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Delaware, Maryland resort-area pastors say their churches still have room as summer beach season revs into high gear

Parishioners attend Mass on Memorial Day at Holy Savior Church in Ocean City, Md. Dialog file photo

Despite reports of heavy crowds in Delaware’s resort towns and Ocean City, Md., priests in the Ocean Deanery say there’s still room in their pews for Catholics who want to attend Mass. Whether that’s the case this weekend, however, with the Fourth of July holiday remains to be seen.

Father Paul Jennings said his parish, St. Luke’s in Ocean City, has seen an increase in attendance in each of the five weeks since public Masses resumed in late May. Cumulative attendance has increased from 419 to 854 last weekend. St. Luke’s can accommodate about 244 for Mass based on the diocesan directive restricting attendance to 30 percent capacity.

“We are getting darn close, but fortunately, that’s over six Masses,” Father Jennings said. “The two heavy Masses are the 8 and 10 on Sunday morning. Those are in the 200s.”

Unlike many other parishes where church officials can guess with some certainty how many people will attend and which ones are singles, couples or families, the beach parishes never really know the composition of their congregations. That can affect how many people will be able to attend since there needs to be six feet between parties, he said.

A few miles south at Holy Savior Church, Father John Solomon said he can accommodate about 250 people for Mass. With work being accomplished at St. Mary Star of the Sea Church, only the larger Holy Savior is being used this summer. Any overflow can attend Mass in the parish hall and watch a live-stream, but that has not been an issue yet.

“The issue is spacing, not total numbers,” Father Solomon said.

“We have had some guests, but there aren’t as many guests as normal,” he said.

The coronavirus doesn’t appear to have hit Ocean City as hard as some other areas, and the vacation crowd is still strong, he said. But with Bishop Malooly still dispensing with the Sunday Mass obligation, many of Holy Savior’s regular parishioners have stayed home.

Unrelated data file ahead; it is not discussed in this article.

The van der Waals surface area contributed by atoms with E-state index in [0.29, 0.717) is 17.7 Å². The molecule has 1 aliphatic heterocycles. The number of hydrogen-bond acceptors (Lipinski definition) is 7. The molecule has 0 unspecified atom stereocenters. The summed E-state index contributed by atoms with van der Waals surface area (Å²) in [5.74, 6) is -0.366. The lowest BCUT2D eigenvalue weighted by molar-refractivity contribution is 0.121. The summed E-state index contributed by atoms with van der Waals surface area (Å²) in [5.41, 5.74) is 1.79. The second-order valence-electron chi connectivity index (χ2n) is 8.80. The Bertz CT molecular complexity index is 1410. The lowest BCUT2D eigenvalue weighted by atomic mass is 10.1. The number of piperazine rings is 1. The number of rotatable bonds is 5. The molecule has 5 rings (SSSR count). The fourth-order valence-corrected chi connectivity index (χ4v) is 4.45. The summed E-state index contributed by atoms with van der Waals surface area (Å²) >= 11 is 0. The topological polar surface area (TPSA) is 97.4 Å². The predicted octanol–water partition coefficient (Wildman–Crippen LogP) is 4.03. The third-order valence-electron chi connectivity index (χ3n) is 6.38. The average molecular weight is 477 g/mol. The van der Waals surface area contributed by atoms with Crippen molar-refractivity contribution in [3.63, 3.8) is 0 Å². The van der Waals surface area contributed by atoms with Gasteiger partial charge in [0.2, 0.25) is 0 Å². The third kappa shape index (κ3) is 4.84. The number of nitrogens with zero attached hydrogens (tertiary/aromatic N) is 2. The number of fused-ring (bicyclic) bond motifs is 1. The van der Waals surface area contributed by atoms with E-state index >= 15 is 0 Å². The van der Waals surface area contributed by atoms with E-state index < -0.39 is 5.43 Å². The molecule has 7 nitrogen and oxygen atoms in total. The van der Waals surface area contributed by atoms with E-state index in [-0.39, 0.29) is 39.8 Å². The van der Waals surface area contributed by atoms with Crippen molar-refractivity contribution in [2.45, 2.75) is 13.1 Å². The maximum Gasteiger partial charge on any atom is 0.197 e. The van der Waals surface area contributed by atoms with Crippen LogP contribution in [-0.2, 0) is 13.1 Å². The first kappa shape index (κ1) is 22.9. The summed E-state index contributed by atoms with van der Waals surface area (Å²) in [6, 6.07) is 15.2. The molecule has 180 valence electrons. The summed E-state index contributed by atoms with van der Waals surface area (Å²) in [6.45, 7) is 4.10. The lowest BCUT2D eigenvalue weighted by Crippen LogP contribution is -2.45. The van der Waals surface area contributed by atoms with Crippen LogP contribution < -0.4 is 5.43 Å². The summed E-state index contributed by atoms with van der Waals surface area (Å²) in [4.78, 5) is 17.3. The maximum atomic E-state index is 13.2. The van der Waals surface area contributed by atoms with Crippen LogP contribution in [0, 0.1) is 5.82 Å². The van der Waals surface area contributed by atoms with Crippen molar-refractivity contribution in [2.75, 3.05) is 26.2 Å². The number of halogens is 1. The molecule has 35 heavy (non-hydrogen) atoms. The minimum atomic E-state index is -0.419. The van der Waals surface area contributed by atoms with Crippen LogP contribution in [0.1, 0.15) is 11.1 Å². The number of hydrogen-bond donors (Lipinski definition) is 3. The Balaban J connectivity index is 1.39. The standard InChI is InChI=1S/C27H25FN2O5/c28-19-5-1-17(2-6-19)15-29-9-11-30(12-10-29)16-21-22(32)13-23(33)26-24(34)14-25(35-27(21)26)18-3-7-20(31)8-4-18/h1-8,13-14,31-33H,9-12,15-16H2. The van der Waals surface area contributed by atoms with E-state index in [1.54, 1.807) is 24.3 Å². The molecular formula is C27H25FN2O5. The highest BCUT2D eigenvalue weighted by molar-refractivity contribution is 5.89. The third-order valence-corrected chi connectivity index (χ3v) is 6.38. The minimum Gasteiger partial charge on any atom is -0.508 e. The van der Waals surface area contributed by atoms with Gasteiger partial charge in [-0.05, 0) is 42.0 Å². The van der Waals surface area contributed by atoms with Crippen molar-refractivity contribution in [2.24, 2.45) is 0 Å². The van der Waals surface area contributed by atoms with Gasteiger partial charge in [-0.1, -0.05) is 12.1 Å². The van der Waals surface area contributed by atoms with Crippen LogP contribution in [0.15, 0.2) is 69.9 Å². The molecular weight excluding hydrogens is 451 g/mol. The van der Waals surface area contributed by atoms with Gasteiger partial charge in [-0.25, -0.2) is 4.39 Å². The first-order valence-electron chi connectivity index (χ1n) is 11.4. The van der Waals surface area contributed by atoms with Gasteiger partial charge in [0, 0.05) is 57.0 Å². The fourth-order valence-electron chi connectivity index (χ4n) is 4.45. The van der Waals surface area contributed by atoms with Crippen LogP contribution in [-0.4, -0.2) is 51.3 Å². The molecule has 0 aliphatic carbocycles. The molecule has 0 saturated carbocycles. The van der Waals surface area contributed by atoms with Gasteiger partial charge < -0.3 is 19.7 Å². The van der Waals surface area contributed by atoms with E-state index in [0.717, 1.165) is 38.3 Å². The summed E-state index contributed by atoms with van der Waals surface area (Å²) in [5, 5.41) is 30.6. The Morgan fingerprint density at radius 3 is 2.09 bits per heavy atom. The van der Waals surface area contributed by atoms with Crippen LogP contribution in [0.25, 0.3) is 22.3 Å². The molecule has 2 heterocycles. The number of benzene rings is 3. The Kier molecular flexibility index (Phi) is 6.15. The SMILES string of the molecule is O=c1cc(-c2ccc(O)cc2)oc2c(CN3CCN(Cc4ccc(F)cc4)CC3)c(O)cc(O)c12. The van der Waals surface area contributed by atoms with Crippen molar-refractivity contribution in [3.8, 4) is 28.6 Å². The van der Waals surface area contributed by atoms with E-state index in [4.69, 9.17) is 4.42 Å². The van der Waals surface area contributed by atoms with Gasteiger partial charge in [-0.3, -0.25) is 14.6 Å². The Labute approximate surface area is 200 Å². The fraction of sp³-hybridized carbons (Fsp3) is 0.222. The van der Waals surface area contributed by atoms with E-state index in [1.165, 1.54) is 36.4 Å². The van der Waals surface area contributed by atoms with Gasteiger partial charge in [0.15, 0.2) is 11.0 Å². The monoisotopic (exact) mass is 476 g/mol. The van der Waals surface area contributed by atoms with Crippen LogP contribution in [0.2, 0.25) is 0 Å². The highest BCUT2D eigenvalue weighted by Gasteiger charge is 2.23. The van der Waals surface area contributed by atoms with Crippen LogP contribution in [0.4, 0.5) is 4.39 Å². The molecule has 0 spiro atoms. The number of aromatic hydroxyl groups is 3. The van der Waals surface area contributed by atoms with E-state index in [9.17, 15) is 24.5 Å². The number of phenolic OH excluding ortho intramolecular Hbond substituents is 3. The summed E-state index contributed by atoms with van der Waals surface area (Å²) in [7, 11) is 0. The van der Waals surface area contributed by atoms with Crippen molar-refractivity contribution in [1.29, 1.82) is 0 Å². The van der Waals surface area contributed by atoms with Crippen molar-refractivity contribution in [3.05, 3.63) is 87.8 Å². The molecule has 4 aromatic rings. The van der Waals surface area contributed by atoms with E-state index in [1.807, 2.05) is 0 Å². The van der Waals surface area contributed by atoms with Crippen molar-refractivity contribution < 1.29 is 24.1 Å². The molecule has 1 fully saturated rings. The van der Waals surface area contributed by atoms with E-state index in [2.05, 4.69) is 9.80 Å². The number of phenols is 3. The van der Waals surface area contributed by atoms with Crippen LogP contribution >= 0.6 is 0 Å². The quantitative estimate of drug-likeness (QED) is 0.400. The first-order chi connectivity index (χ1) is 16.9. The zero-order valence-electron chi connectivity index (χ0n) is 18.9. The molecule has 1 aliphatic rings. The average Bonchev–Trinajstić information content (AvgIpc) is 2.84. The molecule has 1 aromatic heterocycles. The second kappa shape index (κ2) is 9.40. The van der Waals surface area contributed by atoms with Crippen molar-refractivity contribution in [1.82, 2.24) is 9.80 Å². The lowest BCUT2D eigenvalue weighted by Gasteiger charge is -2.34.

In Delaware, the resumption of Mass in person has not led to overcrowding, according to two parishes. Father John Klevence, pastor of St. Ann in Bethany Beach, said attendance last weekend was lighter than what the church normally has. He said “a fair number” of his parishioners and visitors are senior citizens who are more susceptible to the virus.

“The numbers of those coming to Mass are down tremendously,” he said.

St. Ann could hold about 170 for Mass, but they haven’t been above 125. Father Klevence said the number of visitors to Bethany Beach has been heavy on the weekends, but during the week it hasn’t been too bad.

The lack of attendance has taken a toll on St. Ann’s bottom line. The parish usually relies on a bump in its offertory during the summer, but that hasn’t been the case this year.

“My regular parishioners have been very good in maintaining their support of the church,” he said.

An employee at St. Edmond’s in Rehoboth Beach said the church has not hit its maximum number of attendees at any Mass yet, and they have not had any issues with social distancing or the requirement to wear a mask. Attendance at most weekend Masses has been in the 80s. Coronavirus testing has shown Rehoboth Beach to be one of the hot spots in Delaware.

Mask-wearing has not been an issue for any of the parishes contacted. Having gone months without the Mass and the Eucharist, Catholics are willing to abide by that requirement, Father Solomon said.

“People have been cooperative. They are willing to put up with the hassles and the restrictions,” he said.

The one church that has been pushing the upper limits of its capacity, St. Luke’s, will open its mission, St. Andrew’s, beginning this weekend for one Mass per week, at 7 a.m. on Sundays. Father Jennings said in his travels around Ocean City, he sees the normal summer traffic and families waiting at intersections waiting to cross Coastal Highway to get to the beach.

“It’s crazy,” he said. “If you’d never been here before and you saw the number of cars on the road and the groups, it looks to the casual observer like nothing’s going on.”

Whether that and the holiday weekend affect anyone’s ability to go to Mass remains to be seen, he continued. “Up to this point, we haven’t had to shut the doors in anybody’s face, but with the Fourth of July coming up, I can’t wait to see where that’s going to go.”